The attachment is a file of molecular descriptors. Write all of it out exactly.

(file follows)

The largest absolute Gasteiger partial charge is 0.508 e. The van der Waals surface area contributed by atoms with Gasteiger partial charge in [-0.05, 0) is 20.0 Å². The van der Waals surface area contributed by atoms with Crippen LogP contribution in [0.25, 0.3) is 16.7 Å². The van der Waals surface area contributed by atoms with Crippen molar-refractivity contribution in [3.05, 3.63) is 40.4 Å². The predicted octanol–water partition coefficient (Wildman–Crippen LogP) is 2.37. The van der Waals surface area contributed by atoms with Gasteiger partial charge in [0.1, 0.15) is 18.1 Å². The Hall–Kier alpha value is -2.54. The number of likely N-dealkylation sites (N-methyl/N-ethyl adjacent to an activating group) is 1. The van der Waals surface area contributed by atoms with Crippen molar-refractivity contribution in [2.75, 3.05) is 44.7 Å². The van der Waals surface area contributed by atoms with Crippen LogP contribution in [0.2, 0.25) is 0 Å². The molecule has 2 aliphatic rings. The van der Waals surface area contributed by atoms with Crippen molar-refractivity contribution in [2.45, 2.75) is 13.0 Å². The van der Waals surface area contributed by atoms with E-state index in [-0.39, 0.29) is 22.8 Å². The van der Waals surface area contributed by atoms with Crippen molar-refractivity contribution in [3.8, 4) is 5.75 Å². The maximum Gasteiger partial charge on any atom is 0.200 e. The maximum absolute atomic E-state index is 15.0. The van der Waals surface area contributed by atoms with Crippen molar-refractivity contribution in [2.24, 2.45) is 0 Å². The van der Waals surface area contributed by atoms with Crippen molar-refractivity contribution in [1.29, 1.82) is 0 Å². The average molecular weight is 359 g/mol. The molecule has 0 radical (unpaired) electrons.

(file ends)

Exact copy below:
The largest absolute Gasteiger partial charge is 0.508 e. The van der Waals surface area contributed by atoms with Gasteiger partial charge in [-0.05, 0) is 20.0 Å². The van der Waals surface area contributed by atoms with Crippen LogP contribution in [0.25, 0.3) is 16.7 Å². The van der Waals surface area contributed by atoms with Crippen molar-refractivity contribution in [3.05, 3.63) is 40.4 Å². The predicted octanol–water partition coefficient (Wildman–Crippen LogP) is 2.37. The van der Waals surface area contributed by atoms with Gasteiger partial charge in [0.1, 0.15) is 18.1 Å². The Hall–Kier alpha value is -2.54. The number of likely N-dealkylation sites (N-methyl/N-ethyl adjacent to an activating group) is 1. The van der Waals surface area contributed by atoms with Crippen molar-refractivity contribution in [2.75, 3.05) is 44.7 Å². The van der Waals surface area contributed by atoms with Crippen LogP contribution in [0.2, 0.25) is 0 Å². The molecule has 2 aliphatic rings. The van der Waals surface area contributed by atoms with Crippen molar-refractivity contribution in [2.45, 2.75) is 13.0 Å². The van der Waals surface area contributed by atoms with E-state index in [-0.39, 0.29) is 22.8 Å². The van der Waals surface area contributed by atoms with Crippen molar-refractivity contribution in [3.8, 4) is 5.75 Å². The maximum Gasteiger partial charge on any atom is 0.200 e. The maximum absolute atomic E-state index is 15.0. The van der Waals surface area contributed by atoms with Crippen molar-refractivity contribution in [2.24, 2.45) is 0 Å². The van der Waals surface area contributed by atoms with Crippen molar-refractivity contribution in [1.29, 1.82) is 0 Å². The average molecular weight is 359 g/mol. The molecule has 0 radical (unpaired) electrons.